Which college is right for you?
As a college preparatory school, Marysville Charter Academy for the Arts students (particularly juniors and seniors) face the dilemma of deciding which colleges to apply to. As a general rule, MCAA students looking to apply to four-year institutions typically attend CSU and UC colleges rather than private liberal arts colleges.
CSU and UC colleges, as well as other large, public four-year institutions, offer a great deal of variety to the students' education. They offer a plethora of courses and majors, and provide a great deal of opportunity, especially at the particularly large schools like U.C.L.A. They provide a myriad of social, club and athletic activities for the students as well. Events, seminars, galleries and museums decorate the large campuses, such as the Richard L. Nelson Gallery and Fine Arts Collection at U.C. Davis.
For UCs, average on-campus annual costs are roughly $25,000 (including transportation and other miscellaneous costs). The average financial aid packet at a UC is about $13,000, which meets a portion of demonstrated need (88 percent at U.C. Berkeley). The UC system has a cumulative endowment of just below $10 billion, which is shared between all 10 campuses and two affiliates.
Comparatively, the CSUs' average annual costs are roughly $20,000. Average financial aid is approximately $5,000. The CSUs have a cumulative endowment of just below $900 million, less than one-tenth of the UC endowment, which is shared between all 23 campuses.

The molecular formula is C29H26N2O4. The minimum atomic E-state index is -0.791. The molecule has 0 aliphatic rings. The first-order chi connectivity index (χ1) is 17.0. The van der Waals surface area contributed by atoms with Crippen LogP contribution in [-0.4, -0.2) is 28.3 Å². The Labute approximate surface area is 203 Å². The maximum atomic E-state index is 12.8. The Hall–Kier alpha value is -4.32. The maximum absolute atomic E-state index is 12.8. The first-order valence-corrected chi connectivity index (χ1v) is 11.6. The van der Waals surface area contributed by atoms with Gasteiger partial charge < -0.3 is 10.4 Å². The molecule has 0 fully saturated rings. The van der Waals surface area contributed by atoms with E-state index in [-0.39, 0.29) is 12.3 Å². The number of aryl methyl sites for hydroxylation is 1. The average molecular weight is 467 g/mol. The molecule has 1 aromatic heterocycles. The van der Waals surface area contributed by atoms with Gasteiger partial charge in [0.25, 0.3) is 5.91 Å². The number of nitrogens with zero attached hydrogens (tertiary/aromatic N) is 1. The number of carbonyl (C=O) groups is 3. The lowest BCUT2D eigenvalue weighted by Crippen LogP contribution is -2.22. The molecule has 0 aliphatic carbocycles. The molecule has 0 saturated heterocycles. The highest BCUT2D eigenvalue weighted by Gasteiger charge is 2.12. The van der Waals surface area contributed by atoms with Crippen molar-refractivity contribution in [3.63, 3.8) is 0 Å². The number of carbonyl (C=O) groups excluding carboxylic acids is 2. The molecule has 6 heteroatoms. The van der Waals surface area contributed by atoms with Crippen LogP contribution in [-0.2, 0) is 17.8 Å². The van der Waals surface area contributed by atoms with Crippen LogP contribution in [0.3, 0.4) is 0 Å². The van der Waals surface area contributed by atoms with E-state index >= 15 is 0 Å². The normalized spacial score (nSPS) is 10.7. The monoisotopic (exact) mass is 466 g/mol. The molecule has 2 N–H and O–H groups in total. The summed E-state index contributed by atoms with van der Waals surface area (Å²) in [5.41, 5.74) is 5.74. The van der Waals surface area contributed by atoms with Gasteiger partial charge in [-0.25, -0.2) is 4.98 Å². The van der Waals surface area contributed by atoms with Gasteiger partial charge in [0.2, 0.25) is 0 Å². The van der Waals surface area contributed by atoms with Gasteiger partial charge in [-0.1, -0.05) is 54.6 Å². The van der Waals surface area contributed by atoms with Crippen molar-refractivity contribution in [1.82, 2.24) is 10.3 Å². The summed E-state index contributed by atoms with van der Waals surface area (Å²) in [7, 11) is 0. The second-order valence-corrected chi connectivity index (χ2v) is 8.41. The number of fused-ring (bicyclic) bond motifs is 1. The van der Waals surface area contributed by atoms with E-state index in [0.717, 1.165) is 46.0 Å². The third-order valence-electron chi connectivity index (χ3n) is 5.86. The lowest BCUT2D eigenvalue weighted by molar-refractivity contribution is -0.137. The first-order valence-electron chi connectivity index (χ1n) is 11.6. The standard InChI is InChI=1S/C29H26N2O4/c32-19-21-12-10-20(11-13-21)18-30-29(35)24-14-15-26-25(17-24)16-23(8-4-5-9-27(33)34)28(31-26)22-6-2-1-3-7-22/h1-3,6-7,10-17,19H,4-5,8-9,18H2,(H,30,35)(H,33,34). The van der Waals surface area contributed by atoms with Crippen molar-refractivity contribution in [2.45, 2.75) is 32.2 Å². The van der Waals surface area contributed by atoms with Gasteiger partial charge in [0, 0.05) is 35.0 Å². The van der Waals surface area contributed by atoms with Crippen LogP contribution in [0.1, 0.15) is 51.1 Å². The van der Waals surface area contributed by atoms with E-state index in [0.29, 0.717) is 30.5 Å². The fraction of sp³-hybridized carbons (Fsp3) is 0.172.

On the flip side are the LACs, or liberal arts colleges. These colleges have small student bodies, low student-faculty ratios and small, personal classes. Attention from professors is commonplace, and deep, genuine connections between the students and faculty are not uncommon as in the large universities.
LACs provide degrees in the arts, humanities and sciences (i.e., biology, business management, political science, journalism, etc.) rather than in particular manufacturing trades (automation, engineering, architecture, etc.). They have close communities, opportunities for creativity, such as interdisciplinary and self-constructed majors, study-abroad opportunities, high international student populations, student-faculty collaborative research and exceptional financial assistance.
Many LACs possess particularly high endowments per student, which allows them to meet all demonstrated financial need and fund scholarships, programs and research opportunities for students.
Where someone should go depends upon the particular interests of the individual. If you're looking for a campus with a variety of opportunities and people, a large campus and city, then you may be more suited for a UC/CSU. If you're looking for a small community, a focus on the arts and humanities, small classes, close student-faculty ratios and interaction, interdisciplinary and individualized coursework and majors, then you may be more suited for a small, private LAC.
Mark Runyan is a senior at the Marysville Charter Academy for the Arts. His column appears about every sixth week in Education.